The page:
FAQ - Frequently Asked Questions

FAQ - Frequently Asked Questions #

Why care about forecasting? #

Forecasting is an important skill. Essentially all decisions we take are based on vague gut-level predictions. For example before leaving for the airport you predict how much the traffic will delay you on your way, timing your departure appropriately. You also make a prediction about how likely you think it is your car will suffer a catastrophic engine failure on the road. If you thought this was very likely to happen, you would take a cab instead.

Making such forecasts explicit and tracking your accuracy can be incredibly valuable to hold yourself acountable (i.e. what did I really believe back then?), to communicate more clearly with other people and to discover systematic ways in which you are erring (e.g. you tend to be too optimistic concerning your favorite political party).

Some resources to learn more about forecasting:

A future event either happens or it doesn’t, does it make sense to attach a probability to it? #

Many people find the idea of attaching a probability to a future event to be counter-intuitive. That is because one way of thinking about probability is when repeating an event many times. For example if you flip a coin 10.000 times it will land about 5.000 times on heads. Therefore we say there is a 50% probability of getting heads. Some events can’t be repeated however. What is the likelihood of the US president stepping down in the next year due to a conflict of interest with the rice industry? How do you repeat this event 10.000 times?

A more helpful way of thinking about probabilities is belief (this is called the Bayesian interpretation of probability). How likely do you believe something is going to happen (0 being you are certain it will never happen and 100 you are certain it will definitely happen)? If I flip a coin, how strongly do you believe heads will come up? Given your prior experience in the world you will probably believe 50% probability of heads. Or maybe you think I am the kind of person who has trick coins in their pocket and then you would only believe 10% probability of heads. The same can be applied to any future event. The strength of you belief can depend upon many things, and much more importantly, will vary over time because you get to see new data (evidence)! So maybe your belief that the US president will have to step down due to a conflict of interest with the rice industry is 0.001% . When you learn that he in fact owns large amounts of stock in rice companies your belief will possibly increase to 5%. Cleodora will help you keep track of your beliefs and once you find out the truth, how often you were right or wrong. This will aid you in forming more accurate beliefs in the future.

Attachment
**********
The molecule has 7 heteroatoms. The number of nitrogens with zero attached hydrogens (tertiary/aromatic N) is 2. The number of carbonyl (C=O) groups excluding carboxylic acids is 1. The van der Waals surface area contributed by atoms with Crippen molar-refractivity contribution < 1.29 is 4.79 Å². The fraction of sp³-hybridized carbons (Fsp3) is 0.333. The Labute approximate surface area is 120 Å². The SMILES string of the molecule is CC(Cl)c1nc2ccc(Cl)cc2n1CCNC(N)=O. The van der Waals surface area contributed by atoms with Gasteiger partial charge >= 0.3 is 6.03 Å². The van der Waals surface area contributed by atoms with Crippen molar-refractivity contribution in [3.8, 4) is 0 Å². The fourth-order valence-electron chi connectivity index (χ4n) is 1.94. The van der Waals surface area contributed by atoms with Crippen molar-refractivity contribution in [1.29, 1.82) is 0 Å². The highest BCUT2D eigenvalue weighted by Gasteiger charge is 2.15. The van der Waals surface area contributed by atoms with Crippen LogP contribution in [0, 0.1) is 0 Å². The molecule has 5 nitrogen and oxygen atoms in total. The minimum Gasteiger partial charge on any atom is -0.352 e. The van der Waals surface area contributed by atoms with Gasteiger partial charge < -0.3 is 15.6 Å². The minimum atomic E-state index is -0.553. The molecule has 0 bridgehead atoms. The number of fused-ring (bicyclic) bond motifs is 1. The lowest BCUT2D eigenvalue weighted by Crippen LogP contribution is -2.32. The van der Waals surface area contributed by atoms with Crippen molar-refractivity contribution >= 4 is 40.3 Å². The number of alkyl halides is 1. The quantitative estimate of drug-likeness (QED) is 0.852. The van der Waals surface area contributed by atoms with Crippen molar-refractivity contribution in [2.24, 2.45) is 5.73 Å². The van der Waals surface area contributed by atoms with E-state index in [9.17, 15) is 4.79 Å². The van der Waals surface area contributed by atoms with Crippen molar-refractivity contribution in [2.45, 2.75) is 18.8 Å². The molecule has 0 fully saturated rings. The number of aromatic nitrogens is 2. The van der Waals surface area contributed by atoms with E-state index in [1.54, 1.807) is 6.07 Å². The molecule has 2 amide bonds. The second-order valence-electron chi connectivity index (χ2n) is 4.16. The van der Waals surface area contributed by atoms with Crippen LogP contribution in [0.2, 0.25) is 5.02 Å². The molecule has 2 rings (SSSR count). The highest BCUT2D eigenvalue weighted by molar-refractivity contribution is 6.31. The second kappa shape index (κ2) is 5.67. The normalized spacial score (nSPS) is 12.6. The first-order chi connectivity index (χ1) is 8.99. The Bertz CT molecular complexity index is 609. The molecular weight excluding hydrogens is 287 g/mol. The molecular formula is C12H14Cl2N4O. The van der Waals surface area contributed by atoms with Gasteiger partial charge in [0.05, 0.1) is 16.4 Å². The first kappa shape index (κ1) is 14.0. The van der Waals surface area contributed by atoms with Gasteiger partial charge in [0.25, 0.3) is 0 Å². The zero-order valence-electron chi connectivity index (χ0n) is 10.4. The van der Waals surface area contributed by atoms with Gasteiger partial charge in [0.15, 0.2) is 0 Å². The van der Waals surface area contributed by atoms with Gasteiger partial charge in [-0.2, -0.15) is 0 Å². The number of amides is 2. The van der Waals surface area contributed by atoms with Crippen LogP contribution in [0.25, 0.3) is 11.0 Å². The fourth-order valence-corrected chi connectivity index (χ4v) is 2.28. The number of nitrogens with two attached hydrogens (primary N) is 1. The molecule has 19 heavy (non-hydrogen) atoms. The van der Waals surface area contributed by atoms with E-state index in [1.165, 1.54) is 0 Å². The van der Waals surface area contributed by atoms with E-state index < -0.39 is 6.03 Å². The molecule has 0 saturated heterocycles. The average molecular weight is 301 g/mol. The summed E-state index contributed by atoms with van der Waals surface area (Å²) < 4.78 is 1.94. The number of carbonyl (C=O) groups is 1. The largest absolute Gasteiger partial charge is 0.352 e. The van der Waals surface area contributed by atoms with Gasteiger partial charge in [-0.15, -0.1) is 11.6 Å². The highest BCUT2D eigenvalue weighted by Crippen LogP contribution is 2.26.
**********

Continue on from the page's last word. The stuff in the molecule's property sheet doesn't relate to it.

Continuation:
Yet another way of thinking about such probabilities is, how much money would you be willing to bet on it? For example if you believe there is a 5% chance the US president will step down in the next year due to a conflict of interest with the rice industry, then you consider the following bet fair: You bet $1 on YES and your friend Mindy bets $19 on NO. If it turns out you were right, you get her $19 and if it turns out she was right she gets your $1. You would not take the bet if she was only offering $15 and you would definitely take the bet if she was offering $20 . How this is calculated exactly (5/95 = 1/19 = 1:19 odds) does not matter, only that you have this intuition that if you think something is very likely to happen you would be willing to bet a lot of money on it and vice versa.

Why the focus on running Cleodora on your own computer? #

To enable you to make deeply personal predictions (e.g. will my uncle find a new partner within the next 6 months?) without worrying about who gets to (accidentally) read your thoughts. Also it emphasizes the fact that the tool is about YOUR forecasts, not other people’s.

Given that it’s a web application you will be able to host it yourself e.g. on small home server and access it from any device within that network.

Later versions of Cleodora will also have a public instance with multiple users, but the focus will always be on personal forecasts.

Can’t you just use a spreadsheet (Excel, Calc, Sheets)? #

Yes and no. If you just want to represent a list of forecast and for every forecast the same possible outcomes (e.g. Yes/No) with a probability then it’s trivial to implement in a spreadsheet because it’s two-dimensional data. But what if for each forecast you want to predict different outcomes? And if you want to update the probabilities you estimated over time and keep a record of the previous probabilities? And if you want to sort the forecasts into different categories? You end up with multi-dimensional data that is not trivial to represent.

It also becomes harder to focus on specific forecasts, searching and filtering, seeing forecasting ability within a certain category and such features that are or will become part of Cleodora.

Why the name Cleodora? #

Cleodora (/kliːəˈdɔːrə/) is a nymph from Greek mythology who was able to predict the future by casting stones. She and her sisters Melaina and Daphnis are known as the Thriae and were associated with the Oracle of Delphi.

Cleodora is the mother of Parnassos (eponym of the famous Mount Parnassos, Greece).

She is mentioned in “Description of Greece” by the traveler and geographer Pausanias (c. 110 – c. 180).

Read more about the mythological Cleodora here and here.